Another safety scare is the last thing Boeing needs

Posted February 22, 2021 8:24 a.m. EST

— Boeing has spent years trying to assure customers, regulators and the public that its planes are safe. That job may have just gotten harder.

What's happening: Airlines in the United States, South Korea and Japan have grounded dozens of Boeing 777 aircraft after one of the jets suffered engine failure Saturday, sending debris crashing down over Denver.

Boeing on Sunday recommended that airlines stop flying versions of the aircraft that are equipped with Pratt & Whitney 4000-112 engines while US authorities investigate the Denver incident. Of those, 69 had been in service and 59 are in storage, the plane maker said.

Shares of the company are down 3% in premarket trading after they rallied 4.3% on Friday.

Boeing, a giant of American industry, was once seen as a safe bet for investors who believed in the strength of the US economy.

But the jet maker has struggled since the grounding of its 737 Max plane in March 2019 following two crashes that killed 346 people. The US Federal Aviation Administration didn't lift the restrictions until November of last year.

That sent Boeing, which has also been hit by a plunge in air travel from the pandemic, to a record loss of nearly $12 billion in 2020.

CEO Dave Calhoun had warned that the coming months would still be difficult. In January, the company said it would delay the first delivery of its newest jet, the 777X, back to 2023. The long-range plane was designed to be used mostly on international travel.

Downsizing is also set to continue. Boeing expects to reduce staff to 130,000 by the end of 2021, down from 161,000 at the start of 2020.

Before this past weekend, there were signs that the company was finally finding its footing. Boeing delivered 26 jets in January, helping to ease a backlog of more than 400 737 Max jets that were built but couldn't be delivered during the 20-month grounding. The company gets most of its money from plane sales at the time of delivery.

But the latest crisis, which comes at a moment when Boeing desperately needs to rebuild trust, could blunt this momentum.

Investor insight: Shares of Boeing have rebounded 129% from their recent March low, outperforming rival Airbus, but remain 48% below where they stood two years ago. The company's stock price makes clear that Boeing is still reeling from the 737 Max saga and coronavirus. Adding another problem to the mix won't help.

Copper prices are soaring. That's good news for the recovery

Copper prices have climbed to their highest level in nearly a decade as investors gear up for rising demand for construction projects once the pandemic is brought under control.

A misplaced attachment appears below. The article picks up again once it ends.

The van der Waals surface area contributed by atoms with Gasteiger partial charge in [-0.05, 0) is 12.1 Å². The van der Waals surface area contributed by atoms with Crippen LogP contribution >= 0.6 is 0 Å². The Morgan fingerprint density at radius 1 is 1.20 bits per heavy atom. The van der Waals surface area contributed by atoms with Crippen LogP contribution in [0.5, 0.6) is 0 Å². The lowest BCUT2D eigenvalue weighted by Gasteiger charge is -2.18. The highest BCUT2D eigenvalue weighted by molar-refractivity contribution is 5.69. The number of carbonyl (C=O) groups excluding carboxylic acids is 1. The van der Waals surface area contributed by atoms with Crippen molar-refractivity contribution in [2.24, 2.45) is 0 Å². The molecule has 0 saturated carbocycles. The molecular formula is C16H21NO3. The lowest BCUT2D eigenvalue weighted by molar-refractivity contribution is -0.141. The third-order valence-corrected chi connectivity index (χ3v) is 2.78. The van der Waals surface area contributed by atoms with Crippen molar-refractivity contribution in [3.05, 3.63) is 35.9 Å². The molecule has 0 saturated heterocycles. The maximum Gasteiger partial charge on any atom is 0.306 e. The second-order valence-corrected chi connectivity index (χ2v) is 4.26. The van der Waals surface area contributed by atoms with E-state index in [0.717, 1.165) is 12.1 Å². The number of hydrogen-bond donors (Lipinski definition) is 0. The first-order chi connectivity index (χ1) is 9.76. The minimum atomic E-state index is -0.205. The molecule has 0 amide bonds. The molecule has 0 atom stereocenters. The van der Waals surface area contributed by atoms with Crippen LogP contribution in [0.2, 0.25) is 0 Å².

On Friday, the price of copper climbed above $4 per pound for the first time since September 2011, my CNN Business colleague Anneken Tappe reports. It continued to advance Monday.

Why copper? The metal is used in many construction materials, including electrical wires and water pipes. The uptick in prices has been driven by optimism that strong demand will outpace supply, creating a large deficit.

The strength of China's economy remains a crucial factor.

"China's return from the [Lunar New Year] holiday has heralded a burst of onshore investor copper buying," Goldman Sachs metals strategist Nicholas Snowdon said in a recent note to clients.

China's economy grew 2.3% in 2020 while most other countries saw output shrink dramatically. It's due to play a central role in powering the recovery expected this year.

Snowdon said the outlook for copper is "extremely bullish" as the economic situation in other countries starts to improve, too.

"The key reason the copper market is evolving in such a tight direction is in our view due to the very strong demand conditions both onshore in China as well as now in key Western markets," he said.

The iPhone just had a huge quarter

Surging iPhone sales in the final three months of 2020 pushed Apple ahead of Samsung as the world's biggest smartphone maker, my CNN Business colleague Hanna Ziady reports.

The launch of the 5G iPhone 12 series propelled Apple to the number one position in the fourth quarter, Gartner said Monday. The last time Apple was the top smartphone vendor was in the fourth quarter of 2016, according to Gartner's data, which tracks sales to consumers.

Apple, which launched its 5G line-up in mid-October, sold 80 million smartphones in the final three months of 2020, a 15% increase on the same period the previous year.

The backstory: The final three months of the year are often Apple's strongest because it typically unveils new iPhones in September. Last year, the reveal was delayed as a result of supply chain disruptions. (Samsung usually updates its flagship Galaxy S phones in February, contributing to a much stronger first quarter performance. This year, the company announced new models a month early.)

The Gartner data is a positive sign for analysts who have predicted that Apple is on the cusp of a sales "super cycle" as millions of customers upgrade their phones for the 5G era.

Investor insight: Those expectations are a big reason shares are up 60% in the past year and reached an all-time high late last month. Apple is trying to broaden out its business, focusing on new services like Apple TV+. But iPhone sales have remained hugely important.

Up next

Royal Caribbean reports results before US markets open. Occidental follows after the close.

Also today: European Central Bank President Christine Lagarde speaks at the European Parliament at 9:30 a.m. ET.

Coming tomorrow: Federal Reserve Chair Jerome Powell gives his semiannual testimony before the Senate Banking Committee.

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